Understand what your customers are looking for

 

 

YouTube content should always be developed to appeal to the target demographic of the company producing it. Irrelevant or gimmicky content that has little to do with the company’s products or image is unlikely to prove successful in conveying the brand message.

 

US toy firm, Hot Wheels has found a way to use YouTube to grab kids’ attention, in order to market successfully in a very crowded marketplace. Hot Wheels’ videos shows action-packed footage of its toy cars racing in realistic competitions, instantly getting across the thrills and excitement of these toys. It’s not particularly sophisticated, but it’s certainly effective.

 

As well as using the key points above to guide your YouTube strategy, it’s also important to keep abreast of news, trends and events that might be of interest to your target audience. Tapping into the latest celebrity news or happening can be a great way to create a YouTube buzz around your own brand. If you’re aware of what your target demographic is following and talking about, you can present yourself as being 100% in tune with their needs and interests.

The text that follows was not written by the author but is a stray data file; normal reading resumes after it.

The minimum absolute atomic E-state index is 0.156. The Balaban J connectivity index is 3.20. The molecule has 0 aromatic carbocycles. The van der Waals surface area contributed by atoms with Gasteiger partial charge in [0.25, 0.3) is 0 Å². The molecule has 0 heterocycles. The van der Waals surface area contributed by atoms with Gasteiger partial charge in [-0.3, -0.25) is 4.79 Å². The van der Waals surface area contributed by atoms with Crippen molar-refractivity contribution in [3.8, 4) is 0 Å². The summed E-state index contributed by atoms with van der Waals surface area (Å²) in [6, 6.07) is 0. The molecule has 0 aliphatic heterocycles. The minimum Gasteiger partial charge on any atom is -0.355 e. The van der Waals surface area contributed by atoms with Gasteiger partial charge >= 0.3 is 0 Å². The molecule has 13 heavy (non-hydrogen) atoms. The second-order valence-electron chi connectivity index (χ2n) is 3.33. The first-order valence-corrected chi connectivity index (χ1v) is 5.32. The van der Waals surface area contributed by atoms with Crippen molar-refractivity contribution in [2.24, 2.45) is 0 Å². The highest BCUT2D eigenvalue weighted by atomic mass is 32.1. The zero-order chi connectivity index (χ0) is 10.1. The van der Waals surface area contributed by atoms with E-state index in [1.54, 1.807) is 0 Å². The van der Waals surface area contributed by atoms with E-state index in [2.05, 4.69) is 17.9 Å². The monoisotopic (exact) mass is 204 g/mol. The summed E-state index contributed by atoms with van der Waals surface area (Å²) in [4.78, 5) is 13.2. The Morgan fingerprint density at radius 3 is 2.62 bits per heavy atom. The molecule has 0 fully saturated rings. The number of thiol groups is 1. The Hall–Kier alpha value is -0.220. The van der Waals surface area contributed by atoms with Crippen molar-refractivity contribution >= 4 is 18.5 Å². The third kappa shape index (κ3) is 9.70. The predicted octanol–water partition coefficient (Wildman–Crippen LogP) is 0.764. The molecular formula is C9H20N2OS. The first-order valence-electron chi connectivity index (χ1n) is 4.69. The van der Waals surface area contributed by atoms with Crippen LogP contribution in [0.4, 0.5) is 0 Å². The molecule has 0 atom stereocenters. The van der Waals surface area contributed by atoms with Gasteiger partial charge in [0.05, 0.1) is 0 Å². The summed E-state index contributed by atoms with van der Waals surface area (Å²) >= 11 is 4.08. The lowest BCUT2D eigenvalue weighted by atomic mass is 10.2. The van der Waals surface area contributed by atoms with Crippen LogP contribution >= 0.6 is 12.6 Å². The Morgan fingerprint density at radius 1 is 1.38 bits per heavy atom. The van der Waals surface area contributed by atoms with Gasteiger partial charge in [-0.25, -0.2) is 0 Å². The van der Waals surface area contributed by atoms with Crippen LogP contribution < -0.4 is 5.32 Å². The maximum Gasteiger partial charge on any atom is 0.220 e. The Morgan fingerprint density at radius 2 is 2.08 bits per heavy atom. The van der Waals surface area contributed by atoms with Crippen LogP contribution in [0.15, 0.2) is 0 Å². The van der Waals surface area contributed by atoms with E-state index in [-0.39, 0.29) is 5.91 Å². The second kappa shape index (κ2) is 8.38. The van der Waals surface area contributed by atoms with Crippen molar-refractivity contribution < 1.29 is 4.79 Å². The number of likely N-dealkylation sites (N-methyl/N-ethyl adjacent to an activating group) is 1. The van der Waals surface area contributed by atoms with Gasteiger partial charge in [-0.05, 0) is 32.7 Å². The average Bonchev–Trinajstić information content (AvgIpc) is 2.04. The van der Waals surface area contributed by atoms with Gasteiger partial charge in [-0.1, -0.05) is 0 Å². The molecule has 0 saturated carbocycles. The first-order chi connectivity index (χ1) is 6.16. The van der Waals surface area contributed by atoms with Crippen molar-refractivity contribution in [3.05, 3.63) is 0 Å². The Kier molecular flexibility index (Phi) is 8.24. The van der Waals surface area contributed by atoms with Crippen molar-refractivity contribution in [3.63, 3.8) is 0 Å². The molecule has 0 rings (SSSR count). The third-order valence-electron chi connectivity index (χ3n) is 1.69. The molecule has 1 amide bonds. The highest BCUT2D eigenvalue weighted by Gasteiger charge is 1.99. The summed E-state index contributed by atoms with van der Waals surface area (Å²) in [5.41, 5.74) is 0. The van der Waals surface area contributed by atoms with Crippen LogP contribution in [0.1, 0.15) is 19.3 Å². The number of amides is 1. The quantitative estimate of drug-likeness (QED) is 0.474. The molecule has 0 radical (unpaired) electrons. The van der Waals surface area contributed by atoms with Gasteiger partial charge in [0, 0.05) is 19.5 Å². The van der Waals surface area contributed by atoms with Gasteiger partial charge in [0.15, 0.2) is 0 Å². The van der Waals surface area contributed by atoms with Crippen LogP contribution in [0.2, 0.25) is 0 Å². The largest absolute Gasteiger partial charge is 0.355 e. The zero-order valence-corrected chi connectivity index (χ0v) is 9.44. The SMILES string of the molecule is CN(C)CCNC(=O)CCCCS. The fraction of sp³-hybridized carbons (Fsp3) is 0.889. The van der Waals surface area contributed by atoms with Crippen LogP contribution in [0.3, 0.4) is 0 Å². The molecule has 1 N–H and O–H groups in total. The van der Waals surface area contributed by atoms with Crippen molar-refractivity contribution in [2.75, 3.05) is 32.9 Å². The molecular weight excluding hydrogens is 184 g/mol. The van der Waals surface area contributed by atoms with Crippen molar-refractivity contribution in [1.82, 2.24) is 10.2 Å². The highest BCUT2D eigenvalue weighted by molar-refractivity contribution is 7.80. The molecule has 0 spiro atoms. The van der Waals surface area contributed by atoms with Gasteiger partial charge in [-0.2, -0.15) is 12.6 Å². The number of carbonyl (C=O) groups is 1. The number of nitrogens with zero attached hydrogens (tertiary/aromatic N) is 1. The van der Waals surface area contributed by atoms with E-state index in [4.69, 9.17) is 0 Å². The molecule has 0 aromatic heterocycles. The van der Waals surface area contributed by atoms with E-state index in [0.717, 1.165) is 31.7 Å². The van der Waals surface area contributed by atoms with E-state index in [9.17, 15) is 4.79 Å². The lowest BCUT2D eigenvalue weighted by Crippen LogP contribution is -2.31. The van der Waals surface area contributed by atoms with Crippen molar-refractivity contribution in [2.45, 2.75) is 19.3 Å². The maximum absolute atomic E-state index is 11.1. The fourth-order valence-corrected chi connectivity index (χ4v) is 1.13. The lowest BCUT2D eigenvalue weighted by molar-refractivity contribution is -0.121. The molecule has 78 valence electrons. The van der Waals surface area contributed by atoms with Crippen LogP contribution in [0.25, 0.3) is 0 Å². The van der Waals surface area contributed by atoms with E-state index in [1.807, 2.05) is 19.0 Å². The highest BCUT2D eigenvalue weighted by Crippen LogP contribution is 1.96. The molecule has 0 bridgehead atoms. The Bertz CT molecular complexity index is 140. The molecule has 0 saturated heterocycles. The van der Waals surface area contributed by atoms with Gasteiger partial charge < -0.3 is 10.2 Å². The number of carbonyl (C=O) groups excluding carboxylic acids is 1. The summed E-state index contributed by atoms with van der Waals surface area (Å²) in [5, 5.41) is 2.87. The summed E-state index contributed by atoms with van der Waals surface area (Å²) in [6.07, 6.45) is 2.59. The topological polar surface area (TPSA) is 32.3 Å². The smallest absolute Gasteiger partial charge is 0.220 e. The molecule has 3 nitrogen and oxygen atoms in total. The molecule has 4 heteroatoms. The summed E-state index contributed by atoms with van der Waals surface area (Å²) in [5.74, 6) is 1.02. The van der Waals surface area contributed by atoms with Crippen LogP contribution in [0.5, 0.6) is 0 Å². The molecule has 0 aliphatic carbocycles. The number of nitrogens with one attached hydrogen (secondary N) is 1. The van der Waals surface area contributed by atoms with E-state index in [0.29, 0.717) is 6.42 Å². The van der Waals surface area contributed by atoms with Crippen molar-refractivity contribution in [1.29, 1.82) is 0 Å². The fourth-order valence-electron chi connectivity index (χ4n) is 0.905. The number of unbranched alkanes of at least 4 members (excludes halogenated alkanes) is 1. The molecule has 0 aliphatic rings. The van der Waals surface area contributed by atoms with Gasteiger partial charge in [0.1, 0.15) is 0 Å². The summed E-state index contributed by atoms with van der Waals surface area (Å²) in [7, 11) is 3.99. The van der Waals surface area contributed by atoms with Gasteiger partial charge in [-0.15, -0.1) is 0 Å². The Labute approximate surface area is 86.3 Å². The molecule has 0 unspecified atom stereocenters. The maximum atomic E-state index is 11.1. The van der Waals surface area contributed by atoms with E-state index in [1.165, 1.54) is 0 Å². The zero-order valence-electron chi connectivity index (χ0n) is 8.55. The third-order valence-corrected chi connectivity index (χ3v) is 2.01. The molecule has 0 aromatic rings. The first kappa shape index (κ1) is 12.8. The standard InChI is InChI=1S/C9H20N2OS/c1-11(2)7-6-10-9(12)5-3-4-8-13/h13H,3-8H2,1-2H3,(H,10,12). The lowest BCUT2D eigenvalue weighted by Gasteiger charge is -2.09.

Your first YouTube video is unlikely to be an instant success, but perseverance is key. If you keep a tight focus and produce regular high-quality content, your audience will soon grow. YouTube videos don’t have to be highly-polished, professionally-produced masterpieces, so long as they are interesting and relevant to the target audience. Anyone can produce a viral hit, with potentially huge rewards for online success. To build a brand and look for a low-cost marketing opportunity, YouTube certainly has to be worth a try.

 

Contributor

 

Matt Foster

 Currently a Content strategist for a number of small businesses that operate on a local and national level, Matt has worked with major global brands’ online content & digital PR.

 

He writes about marketing, social media, PR, SEO, and digital strategies for business and works at Distinctly.